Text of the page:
Earlier today a Friend tipped us off to this self-serving video produced by OCCCO (Orange County Congregation Community Organization) touting its alleged accomplishments. The whole thing is really embarrassing. Trying to take credit for Anaheim’s “$100,000,000” housing policy is just laughable.
But when this group of group of lefty do-gooders bragged about their successful petition to the Fullerton City Council for west Fullerton to be included in the fraudulent Redevelopment expansion, some of us in the editorial room got pissed off. Cut to the 7:30 mark of the youtube clip to avoid a lot of uber-mind-numbing drivel.
First, we have already demonstrated the not too coincidental elevation of some woman called Lee Chalker to the Board of Directors of the Fullerton Collaborative with her sudden interest in Redevelopment issues, here; could any reasonable human being believe that Chalker and her OCCCO pals weren’t persuaded by Collaborative Executive Director and City Council woman Keller to go to public meetings and pimp something they knew absolutely nothing about? They got $26,000 bucks a couple of years ago for “community organizing” from Keller so maybe they figured they owed her, quid pro quo.
But to take credit for their stoogery in a fraudulent political act as an accomplishment not only suggests a complete lack of real accomplishment, but it also suggests a moral bankruptcy, too. Either that or a really low level of intelligence.
It’s always nice to know who is who. And when somebody gets up in public to opine on a subject, it’s particularly useful to know what relationship exists between the speaker and somebody – like a staff member, or a city council member- who is promoting a specific item on a public agency agenda.
While we are always promoting the importance of what is said rather than who said it, there’s no denying the fact that having people get up and speak, no matter how stupid or uniformed they are, helps sway councilmanic opinion; and when the council persons aren’t the brightest bulbs on the tree to begin with, it’s just that much more effective.
Here’s a story: somebody named Lee Chalker showed up at the hearing for the Redevelopment expansion hearing and spoke in favor of the expansion. She even got her name in a Barbara Giasone article on the subject here . Now, none of us had ever heard of Lee Chalker before despite her having lived in Fullerton for 35 years. We wonder if she really knew what she was talking about since her stated concerns about bad roads and drainage suggest current deficiencies in the Engineering Department rather than Redevelopment issues.
A little research on Lee Chalker reveals a member of a church called “University Praise” that is affiliated with an organization called OCCCO. What is that? The “Orange County Congregational Community Organization” – a group with a fairly nebulous remit, but that seems to organize its efforts around helping poor folks organize to get things from the government.
What’s really interesting about OCCCO is that in 2007 it was a major beneficiary of Pam Keller’s “Fullerton Collaborative.” In fact, the Collaborative forked over $25,600 to OCCCO for something called “community organizing.” Well, that makes sense, we suppose, since a “Community Organization” should have something to do with community organizing. What they did for the $26K is less important than the connection with Pam Keller herself, who was able to vote on the Redevelopment expansion only after City staff redrew the boundaries around a piece of property that Keller has some sort of interest in. And of course she voted in the affirmative.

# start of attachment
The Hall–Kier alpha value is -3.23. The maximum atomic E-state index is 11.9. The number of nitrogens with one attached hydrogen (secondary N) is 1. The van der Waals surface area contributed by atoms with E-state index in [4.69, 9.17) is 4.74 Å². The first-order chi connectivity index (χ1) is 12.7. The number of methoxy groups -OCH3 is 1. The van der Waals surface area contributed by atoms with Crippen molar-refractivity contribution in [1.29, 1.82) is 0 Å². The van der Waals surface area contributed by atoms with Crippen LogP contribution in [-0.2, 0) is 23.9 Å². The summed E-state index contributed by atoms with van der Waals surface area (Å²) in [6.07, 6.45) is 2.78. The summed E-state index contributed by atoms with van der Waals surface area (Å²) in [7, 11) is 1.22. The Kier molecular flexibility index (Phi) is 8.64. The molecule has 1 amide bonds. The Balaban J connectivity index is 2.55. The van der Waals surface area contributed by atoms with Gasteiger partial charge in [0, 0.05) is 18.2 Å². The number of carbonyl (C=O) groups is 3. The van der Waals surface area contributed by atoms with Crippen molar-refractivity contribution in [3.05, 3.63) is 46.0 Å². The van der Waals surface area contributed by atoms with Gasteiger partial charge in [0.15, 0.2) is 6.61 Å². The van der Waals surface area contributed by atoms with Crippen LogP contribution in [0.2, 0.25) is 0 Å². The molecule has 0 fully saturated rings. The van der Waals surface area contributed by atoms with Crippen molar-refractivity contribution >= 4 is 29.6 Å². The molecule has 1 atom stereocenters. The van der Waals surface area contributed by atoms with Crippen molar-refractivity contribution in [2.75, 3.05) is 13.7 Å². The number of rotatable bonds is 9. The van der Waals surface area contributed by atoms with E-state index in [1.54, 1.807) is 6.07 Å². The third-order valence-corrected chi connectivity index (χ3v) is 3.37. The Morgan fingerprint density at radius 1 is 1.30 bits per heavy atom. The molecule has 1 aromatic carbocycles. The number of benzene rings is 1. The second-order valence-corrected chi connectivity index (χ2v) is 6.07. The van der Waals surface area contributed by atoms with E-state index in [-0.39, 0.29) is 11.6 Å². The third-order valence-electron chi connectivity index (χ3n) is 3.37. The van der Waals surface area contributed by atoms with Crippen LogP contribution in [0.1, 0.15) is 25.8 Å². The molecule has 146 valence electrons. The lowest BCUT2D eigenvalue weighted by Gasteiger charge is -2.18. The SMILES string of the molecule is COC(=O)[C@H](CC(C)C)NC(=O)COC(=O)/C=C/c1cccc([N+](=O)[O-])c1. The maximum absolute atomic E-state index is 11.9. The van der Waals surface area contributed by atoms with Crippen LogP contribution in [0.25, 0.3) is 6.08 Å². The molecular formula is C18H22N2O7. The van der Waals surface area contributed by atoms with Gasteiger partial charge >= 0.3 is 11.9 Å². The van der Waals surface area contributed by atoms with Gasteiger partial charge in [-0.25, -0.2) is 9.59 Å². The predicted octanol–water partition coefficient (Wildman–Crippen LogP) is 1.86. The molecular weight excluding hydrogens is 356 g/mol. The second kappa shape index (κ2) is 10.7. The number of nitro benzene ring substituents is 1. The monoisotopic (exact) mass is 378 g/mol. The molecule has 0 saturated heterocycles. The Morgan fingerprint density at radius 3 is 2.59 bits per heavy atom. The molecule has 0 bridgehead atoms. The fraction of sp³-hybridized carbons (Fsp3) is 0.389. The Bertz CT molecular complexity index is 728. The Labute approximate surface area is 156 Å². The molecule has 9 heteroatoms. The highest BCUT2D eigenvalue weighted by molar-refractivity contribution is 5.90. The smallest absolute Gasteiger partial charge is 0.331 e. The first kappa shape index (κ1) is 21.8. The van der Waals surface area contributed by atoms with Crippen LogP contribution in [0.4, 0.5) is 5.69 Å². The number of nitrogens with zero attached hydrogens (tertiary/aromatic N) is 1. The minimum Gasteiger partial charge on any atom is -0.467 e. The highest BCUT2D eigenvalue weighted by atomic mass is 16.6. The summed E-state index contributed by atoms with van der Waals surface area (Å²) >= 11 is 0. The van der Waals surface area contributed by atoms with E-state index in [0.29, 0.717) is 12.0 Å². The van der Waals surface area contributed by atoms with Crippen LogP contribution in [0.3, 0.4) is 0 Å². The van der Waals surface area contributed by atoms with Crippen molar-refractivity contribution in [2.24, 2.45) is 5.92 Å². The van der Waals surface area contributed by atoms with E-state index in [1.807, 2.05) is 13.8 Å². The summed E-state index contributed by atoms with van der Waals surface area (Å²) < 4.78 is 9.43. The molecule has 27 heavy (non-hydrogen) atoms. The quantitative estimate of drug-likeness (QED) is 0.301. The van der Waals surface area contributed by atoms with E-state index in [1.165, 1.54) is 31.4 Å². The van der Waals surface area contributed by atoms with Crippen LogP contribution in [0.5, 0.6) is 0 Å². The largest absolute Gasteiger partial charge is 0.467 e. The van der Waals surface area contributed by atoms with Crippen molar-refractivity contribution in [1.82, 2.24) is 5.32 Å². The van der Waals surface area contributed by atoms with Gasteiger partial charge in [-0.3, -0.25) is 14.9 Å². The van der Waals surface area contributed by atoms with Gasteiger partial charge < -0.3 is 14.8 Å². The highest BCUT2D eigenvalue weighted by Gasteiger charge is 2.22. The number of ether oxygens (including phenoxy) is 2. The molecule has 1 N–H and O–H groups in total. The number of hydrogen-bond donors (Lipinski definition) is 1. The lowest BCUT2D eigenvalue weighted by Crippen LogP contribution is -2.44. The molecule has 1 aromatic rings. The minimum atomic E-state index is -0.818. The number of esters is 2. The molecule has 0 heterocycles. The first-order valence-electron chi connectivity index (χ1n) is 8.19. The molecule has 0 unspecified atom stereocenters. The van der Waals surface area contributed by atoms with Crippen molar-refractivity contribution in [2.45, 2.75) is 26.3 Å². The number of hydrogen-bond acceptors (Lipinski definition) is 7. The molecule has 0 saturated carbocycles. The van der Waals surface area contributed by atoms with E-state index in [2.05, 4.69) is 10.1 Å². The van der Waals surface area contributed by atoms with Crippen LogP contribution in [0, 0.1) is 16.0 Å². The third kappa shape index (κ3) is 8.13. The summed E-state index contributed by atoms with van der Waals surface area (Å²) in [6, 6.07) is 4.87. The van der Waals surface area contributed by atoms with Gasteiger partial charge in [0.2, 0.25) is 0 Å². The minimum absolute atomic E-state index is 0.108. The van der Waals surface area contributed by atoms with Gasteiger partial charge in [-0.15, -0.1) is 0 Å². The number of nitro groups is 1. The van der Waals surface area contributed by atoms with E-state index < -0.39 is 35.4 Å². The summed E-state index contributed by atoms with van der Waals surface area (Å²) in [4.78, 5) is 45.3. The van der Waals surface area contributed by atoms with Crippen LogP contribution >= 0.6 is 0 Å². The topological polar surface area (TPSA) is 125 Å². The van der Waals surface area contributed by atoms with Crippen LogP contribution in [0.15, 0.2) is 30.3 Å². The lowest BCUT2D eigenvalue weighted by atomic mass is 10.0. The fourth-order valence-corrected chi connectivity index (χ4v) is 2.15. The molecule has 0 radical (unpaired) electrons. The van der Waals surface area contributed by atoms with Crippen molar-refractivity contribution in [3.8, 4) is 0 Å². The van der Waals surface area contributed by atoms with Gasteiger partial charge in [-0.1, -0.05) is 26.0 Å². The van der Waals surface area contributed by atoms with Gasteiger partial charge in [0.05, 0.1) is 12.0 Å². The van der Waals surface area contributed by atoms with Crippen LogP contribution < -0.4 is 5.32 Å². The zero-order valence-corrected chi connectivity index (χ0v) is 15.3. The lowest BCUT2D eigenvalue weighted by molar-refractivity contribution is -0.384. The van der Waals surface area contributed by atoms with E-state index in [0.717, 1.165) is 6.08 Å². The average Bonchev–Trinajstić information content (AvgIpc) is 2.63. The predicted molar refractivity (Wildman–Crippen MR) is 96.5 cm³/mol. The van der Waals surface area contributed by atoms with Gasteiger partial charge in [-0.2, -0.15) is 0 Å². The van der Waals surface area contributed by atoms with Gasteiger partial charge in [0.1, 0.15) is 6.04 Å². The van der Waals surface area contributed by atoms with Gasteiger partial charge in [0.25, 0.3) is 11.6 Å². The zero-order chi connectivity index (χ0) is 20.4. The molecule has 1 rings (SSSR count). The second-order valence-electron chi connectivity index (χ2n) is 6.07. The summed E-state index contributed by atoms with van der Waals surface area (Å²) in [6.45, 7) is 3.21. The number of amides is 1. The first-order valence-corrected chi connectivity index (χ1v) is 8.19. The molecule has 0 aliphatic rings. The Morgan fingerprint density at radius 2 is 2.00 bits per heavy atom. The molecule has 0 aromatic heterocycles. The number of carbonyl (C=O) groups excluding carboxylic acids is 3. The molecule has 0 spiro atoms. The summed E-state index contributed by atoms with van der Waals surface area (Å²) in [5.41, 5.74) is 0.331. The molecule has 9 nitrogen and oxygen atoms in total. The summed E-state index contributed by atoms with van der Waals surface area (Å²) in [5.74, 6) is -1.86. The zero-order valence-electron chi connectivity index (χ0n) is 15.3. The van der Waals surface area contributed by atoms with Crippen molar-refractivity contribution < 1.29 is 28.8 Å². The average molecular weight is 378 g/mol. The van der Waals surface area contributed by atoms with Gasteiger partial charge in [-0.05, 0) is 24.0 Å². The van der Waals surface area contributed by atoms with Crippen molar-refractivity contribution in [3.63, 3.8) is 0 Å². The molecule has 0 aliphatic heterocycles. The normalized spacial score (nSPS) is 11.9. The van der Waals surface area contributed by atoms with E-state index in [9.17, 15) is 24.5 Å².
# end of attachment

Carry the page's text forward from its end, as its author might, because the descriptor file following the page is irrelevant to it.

We also note that in the Collaborative’s facebook page here we find that Chalker was being installed as a new board member in the Collaborative at just about the same time.
So did Collaborative Executive Director Pam Keller mobilize a gaggle of her pals in the Collaborative and/or the OCCCO to attend the meeting and shill for the illegal Redevelopment expansion? Who knows? Sure looks like it.
The larger point here is to understand the interrelated nature of all sorts of groups in Fullerton who actually have a very small number of aggregate members, but who can be relied upon to show up periodically at hearings to promote some cause or other near and dear to the heart of some bureaucrat or councilmember. Their numbers give moral support to councilmembers who either lack conviction or are afraid of standing alone.
Is there anything wrong with this sort of mobilization of support? No. But when some of the members of these claques have financial interests at stake (which happens all the time, too) it gets a little dicey. People who want to understand what’s going on are well advised to figure out who these people are and why they are there. In the end it is the content of what they say that counts. But it’s fun to know who the players are. And if you happen to see a procession of people march to the podium to sing the praises of this or that project, you can bet that they were asked to be there. And you have to wonder: if applauders are dragooned into service to help promote some scheme or other, just how good or necessary is it really?
Need a program to tell the players? We’re working on it.